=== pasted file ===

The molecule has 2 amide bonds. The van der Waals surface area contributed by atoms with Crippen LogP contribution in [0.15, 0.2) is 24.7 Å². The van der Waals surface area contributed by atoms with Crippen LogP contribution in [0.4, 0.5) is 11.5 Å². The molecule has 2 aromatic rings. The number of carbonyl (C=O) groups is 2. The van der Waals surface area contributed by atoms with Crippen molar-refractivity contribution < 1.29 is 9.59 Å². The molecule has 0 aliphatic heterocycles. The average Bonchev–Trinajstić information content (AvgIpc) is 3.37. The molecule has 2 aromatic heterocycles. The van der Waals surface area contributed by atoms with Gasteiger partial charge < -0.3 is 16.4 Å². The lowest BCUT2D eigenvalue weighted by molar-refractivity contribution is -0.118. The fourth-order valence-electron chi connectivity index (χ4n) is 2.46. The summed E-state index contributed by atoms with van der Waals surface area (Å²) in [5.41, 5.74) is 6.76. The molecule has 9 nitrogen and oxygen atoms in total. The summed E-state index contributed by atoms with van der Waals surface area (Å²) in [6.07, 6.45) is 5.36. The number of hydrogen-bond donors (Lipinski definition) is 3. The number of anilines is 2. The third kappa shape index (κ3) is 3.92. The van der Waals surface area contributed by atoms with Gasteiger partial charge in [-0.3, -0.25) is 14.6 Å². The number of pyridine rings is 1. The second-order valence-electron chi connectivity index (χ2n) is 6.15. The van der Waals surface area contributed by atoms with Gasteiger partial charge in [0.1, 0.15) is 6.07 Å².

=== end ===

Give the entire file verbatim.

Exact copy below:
The molecule has 2 amide bonds. The van der Waals surface area contributed by atoms with Crippen LogP contribution in [0.15, 0.2) is 24.7 Å². The van der Waals surface area contributed by atoms with Crippen LogP contribution in [0.4, 0.5) is 11.5 Å². The molecule has 2 aromatic rings. The number of carbonyl (C=O) groups is 2. The van der Waals surface area contributed by atoms with Crippen molar-refractivity contribution < 1.29 is 9.59 Å². The molecule has 0 aliphatic heterocycles. The average Bonchev–Trinajstić information content (AvgIpc) is 3.37. The molecule has 2 aromatic heterocycles. The van der Waals surface area contributed by atoms with Gasteiger partial charge < -0.3 is 16.4 Å². The lowest BCUT2D eigenvalue weighted by molar-refractivity contribution is -0.118. The fourth-order valence-electron chi connectivity index (χ4n) is 2.46. The summed E-state index contributed by atoms with van der Waals surface area (Å²) in [5.41, 5.74) is 6.76. The molecule has 9 nitrogen and oxygen atoms in total. The summed E-state index contributed by atoms with van der Waals surface area (Å²) in [6.07, 6.45) is 5.36. The number of hydrogen-bond donors (Lipinski definition) is 3. The number of anilines is 2. The third kappa shape index (κ3) is 3.92. The van der Waals surface area contributed by atoms with Gasteiger partial charge in [-0.3, -0.25) is 14.6 Å². The number of pyridine rings is 1. The second-order valence-electron chi connectivity index (χ2n) is 6.15. The van der Waals surface area contributed by atoms with Gasteiger partial charge in [0.1, 0.15) is 6.07 Å².